Why Use an Audience Rubric

             


Posted October 1, 2019

Business documents must connect the dots between the information they contain and the audience to which they’re speaking, if they’re to achieve business objectives. Imagine stepping into a boardroom to make a sales pitch. Not only does speaking to executives come with unique challenges, the only way a proposal or report will successfully lead to a desired outcome is if the writer can draw a clear line among the facts, arguments, and main points and the needs and interests of those leaders.
 
This is true of any kind of business document, not just proposals and presentations. Emails, memos, reports, papers, sales collateral, studies, articles, and more are all intended to induce change in the reader. If nothing else, the author wants to inform readers, so that they can make more knowledgeable decisions while regarding the author as a credible resource for information. All this requires that:
 
  • Readers understand what the writer is conveying.
  • The content is meaningful to the reader.
  • Readers feel motivated to act.
  • The content aligns with the readers’ personal goals or needs.
  • The content is organized into a coherent story that supports the larger conclusion.
  • Readers know what they need to do.
 
These points all require writers to understand their audience. Who are they? What do they want? What do they already know? What is their own motivation for reading?
 
An audience rubric can provide these answers. The concept of a “rubric” originated in academia as an organized way for teachers to communicate grading expectations to students. Organizations and individual writers can do the same. In fact, formalizing understanding of their target readers is crucial for organizations whose teams regularly create reports, proposals, and other documents. Further, since most businesses have several audiences – customers, investors, internal colleagues, industry peers, the C-suite, regulators, etc. – audience rubrics can help differentiate them and help writers understand how to appeal to each type of reader.
 
The process of creating an audience rubric starts with thinking and planning. What do you know about the audience and what do you need to know? Here’s one very simple breakdown as an illustration:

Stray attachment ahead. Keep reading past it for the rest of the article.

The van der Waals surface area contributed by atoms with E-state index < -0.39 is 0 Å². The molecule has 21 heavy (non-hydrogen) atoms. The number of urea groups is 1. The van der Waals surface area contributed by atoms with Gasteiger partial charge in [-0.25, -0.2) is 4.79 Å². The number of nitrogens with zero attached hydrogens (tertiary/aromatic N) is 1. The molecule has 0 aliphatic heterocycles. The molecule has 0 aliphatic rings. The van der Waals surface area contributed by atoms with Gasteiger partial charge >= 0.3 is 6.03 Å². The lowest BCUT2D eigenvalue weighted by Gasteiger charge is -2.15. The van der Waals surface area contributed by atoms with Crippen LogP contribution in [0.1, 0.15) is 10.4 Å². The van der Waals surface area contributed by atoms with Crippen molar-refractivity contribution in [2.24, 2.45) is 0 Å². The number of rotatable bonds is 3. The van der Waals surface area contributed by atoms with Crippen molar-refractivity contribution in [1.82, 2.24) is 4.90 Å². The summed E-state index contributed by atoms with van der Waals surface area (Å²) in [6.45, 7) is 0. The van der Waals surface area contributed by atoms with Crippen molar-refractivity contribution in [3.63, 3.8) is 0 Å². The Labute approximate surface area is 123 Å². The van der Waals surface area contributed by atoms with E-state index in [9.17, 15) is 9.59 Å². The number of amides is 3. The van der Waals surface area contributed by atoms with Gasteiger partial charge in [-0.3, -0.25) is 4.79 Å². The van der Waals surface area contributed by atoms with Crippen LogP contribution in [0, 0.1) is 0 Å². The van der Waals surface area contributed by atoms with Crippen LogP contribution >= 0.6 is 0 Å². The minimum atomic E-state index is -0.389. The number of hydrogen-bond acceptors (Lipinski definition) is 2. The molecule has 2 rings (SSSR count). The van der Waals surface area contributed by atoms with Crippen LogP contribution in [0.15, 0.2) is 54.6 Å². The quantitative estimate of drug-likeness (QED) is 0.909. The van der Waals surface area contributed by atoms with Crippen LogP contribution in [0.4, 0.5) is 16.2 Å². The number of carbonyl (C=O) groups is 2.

Instructors at Gothenburg University in Sweden argue that readers can be grouped into four categories: (1) they’re deciding if they want to become more aware of the subject matter; (2) they want to learn about the subject at a high level; (3) they want to use the information from the article without having all the details; (4) they want to study, understand, and use/put into action the subject matter in full detail.
 
These categories strongly inform writers’ understanding of their reader. Someone in category 4, for example, is going to be looking for a lot of credible details and won’t be put off by the use of technical terms. Someone in category 1, by contrast, will have less familiarity with the material and will need more basic explanations; thus, the author will want to take steps to cultivate interest by emphasizing ways in which the subject matter is appealing, exciting, useful, and so on.
 
Specific rubrics will vary according to target audience, document type, business objectives, and more. They require care and planning to pull together. If in doubt, don’t hesitate to seek assistance from experts.
 
About Hurley Write, Inc.
Hurley Write, Inc., a certified women-owned small business (WBENC and WOSB), Historically Underutilized (HUB), and Disadvantaged Business Enterprise (DBE), has been designing and teaching customized onsite and online technical, business, and scientific writing courses for over 30 years. We also develop and teach specialty courses, such as how to write proposals and standard operating procedures (SOPs) and deviation and investigation reports, and how to prepare and give great presentations.  
Links: internal, Gothenburg University